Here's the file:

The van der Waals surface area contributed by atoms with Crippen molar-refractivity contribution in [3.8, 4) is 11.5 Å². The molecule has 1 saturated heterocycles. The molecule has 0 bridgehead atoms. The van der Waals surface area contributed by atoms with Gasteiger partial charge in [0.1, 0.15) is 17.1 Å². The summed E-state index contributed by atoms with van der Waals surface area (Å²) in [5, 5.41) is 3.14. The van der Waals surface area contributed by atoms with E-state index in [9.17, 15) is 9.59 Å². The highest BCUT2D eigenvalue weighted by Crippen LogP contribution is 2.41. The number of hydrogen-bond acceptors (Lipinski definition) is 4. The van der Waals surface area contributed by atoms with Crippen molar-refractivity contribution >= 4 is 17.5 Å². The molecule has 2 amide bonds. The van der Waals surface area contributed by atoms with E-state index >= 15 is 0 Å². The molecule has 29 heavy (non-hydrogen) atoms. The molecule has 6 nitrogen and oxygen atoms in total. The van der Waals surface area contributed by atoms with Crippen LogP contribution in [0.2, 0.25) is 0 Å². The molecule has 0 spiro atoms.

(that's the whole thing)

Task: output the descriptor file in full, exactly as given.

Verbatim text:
The van der Waals surface area contributed by atoms with Crippen molar-refractivity contribution in [3.8, 4) is 11.5 Å². The molecule has 1 saturated heterocycles. The molecule has 0 bridgehead atoms. The van der Waals surface area contributed by atoms with Gasteiger partial charge in [0.1, 0.15) is 17.1 Å². The summed E-state index contributed by atoms with van der Waals surface area (Å²) in [5, 5.41) is 3.14. The van der Waals surface area contributed by atoms with E-state index in [9.17, 15) is 9.59 Å². The highest BCUT2D eigenvalue weighted by Crippen LogP contribution is 2.41. The number of hydrogen-bond acceptors (Lipinski definition) is 4. The van der Waals surface area contributed by atoms with Crippen molar-refractivity contribution >= 4 is 17.5 Å². The molecule has 2 amide bonds. The van der Waals surface area contributed by atoms with E-state index >= 15 is 0 Å². The molecule has 29 heavy (non-hydrogen) atoms. The molecule has 6 nitrogen and oxygen atoms in total. The van der Waals surface area contributed by atoms with Crippen LogP contribution in [0.2, 0.25) is 0 Å². The molecule has 0 spiro atoms.